Airplay were an American studio-based melodic-rock combo that released a self-titled album on RCA in 1980. The project was headed by writer/producers David Foster and Jay Graydon, both successful with other acts at the time.

Members: David Foster (keyboards, vocals), Tommy Funderburk (vocals), Jay Graydon (guitars)

David Foster, Jay Graydon Credits

Airplay was assembled by Canadian keyboardist David Foster and American guitarist Jay Graydon. Both had risen within the industry as writers, producers and musical collaborators with a host of charting acts.

During the prior decade, Gradyon notched studio credits on albums by Don Ellis, Stephen Bishop, Randy Crawford, Candi Staton, Marvin Gaye, Alphonse Mouzon, Eddie Kendricks, Kathe Green, Tata Vega, John Valenti, Gino Vannelli, Maxine Nightingale, Gary Wright, Leo Sayer, Boz Scaggs, Nancy Wilson, Alan Sorrenti, Harvey Mason, Marlena Shaw, Steely Dan, George Duke, and Valerie Carter. As a producer, Gradyon was busy during the 1979/80 period with albums by The Manhattan Transfer (Extensions), Steve Kipner (Knock the Walls Down), and Al Jarreau (This Time).

Foster hailed from the bands Skylark and Attitudes. As a musician and writer, he was involved in albums by Eric Tagg, Kim Carnes, Ned Doheny, Alphonso Johnson, Rod Stewart, Lee Ritenour, Brothers Johnson, Sherbet, Flora Purim, Michael Jackson, Russ Ballard, Cheryl Lynn, Teri DeSario, and Carole Bayer Sager. Between 1978 and 1980, Foster produced albums for Hall and Oates (Along the Red Ledge, X-Static), Bill Champlin (Single), Earth, Wind & Fire (I Am), Average White Band (Shine), Boz Scaggs (Middle Man), Ray Kennedy (Ray Kennedy), and Peter Allen (Bi-Coastal). Foster and Graydon interacted on many of these projects.

For Airplay, the pair enlisted vocalist Tommy Funderburk, who’d sung on albums by Keith Green, Franne Golde, Andraé Crouch, and Pockets. Musical backing on the Airplay sessions was primarily handled by two-thirds of Toto: drummer Jeff Porcaro, bassist David Hungate, guitarist Steve Lukather, and keyboardist Steve Porcaro.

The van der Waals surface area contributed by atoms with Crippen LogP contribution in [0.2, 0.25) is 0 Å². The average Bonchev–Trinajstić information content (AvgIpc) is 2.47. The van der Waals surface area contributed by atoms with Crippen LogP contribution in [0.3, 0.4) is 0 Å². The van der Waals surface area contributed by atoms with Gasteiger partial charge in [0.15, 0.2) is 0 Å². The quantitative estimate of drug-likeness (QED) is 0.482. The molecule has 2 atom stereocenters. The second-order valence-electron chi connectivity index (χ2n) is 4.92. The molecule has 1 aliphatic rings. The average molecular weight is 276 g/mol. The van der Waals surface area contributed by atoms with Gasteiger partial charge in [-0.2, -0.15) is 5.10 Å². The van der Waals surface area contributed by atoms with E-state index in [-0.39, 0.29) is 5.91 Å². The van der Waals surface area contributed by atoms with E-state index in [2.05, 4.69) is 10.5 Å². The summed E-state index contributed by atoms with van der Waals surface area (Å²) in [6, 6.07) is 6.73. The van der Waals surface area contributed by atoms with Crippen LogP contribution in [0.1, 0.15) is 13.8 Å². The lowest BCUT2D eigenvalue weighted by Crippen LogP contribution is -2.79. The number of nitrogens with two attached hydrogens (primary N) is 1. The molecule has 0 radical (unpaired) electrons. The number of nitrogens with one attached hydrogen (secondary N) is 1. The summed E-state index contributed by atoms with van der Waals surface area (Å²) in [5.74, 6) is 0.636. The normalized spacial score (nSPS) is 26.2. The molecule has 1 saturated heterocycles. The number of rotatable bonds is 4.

Airplay was released on RCA in 1980. It features 10 songs written by the Foster/Graydon team in collaboration with associated talent, including Steve Kipner (three co-writes) and Allee Willis.

Musically, the album ranges from flamboyant rock numbers (“Stranded,” “Cryin’ All Night,” “Leave Me Alone”) to swelling ballads (“It Will Be Alright,” “Should We Carry On”) with the occasional stab at soul-funk (“Bix”). Also included are recordings of “Nothin’ You Can Do About It” (originally cut by the Manhattan Transfer) and the Grammy-winning Foster/Graydon/Champlin composition “After the Love Is Gone,” a US #1 the prior year for Earth, Wind & Fire.

Soundwise, Airplay features the glossy, high-end production sheen that Graydon and especially Foster were instrumental in developing at the turn of the 1980s.

A followup to Airplay was left incomplete as Foster and Graydon got busy with other projects. Foster produced albums by The Tubes (The Completion Backward Principle), Dwayne Ford (Needless Freaking), and Chicago, bringing the latter renewed fame on the 1982–84 albums Chicago 16 and Chicago 17. Graydon did likewise with Al Jarreau and the Manhattan Transfer, helping the latter achieve their greatest jazz/pop crossover success with the 1981 album Mecca for Moderns.

Foster and Graydon resurrected the Airplay nameplate for the high-tech dance number “Stressed Out (Close to the Edge),” a deep-cut on the soundtrack to the 1985 motion picture St. Elmo’s Fire.



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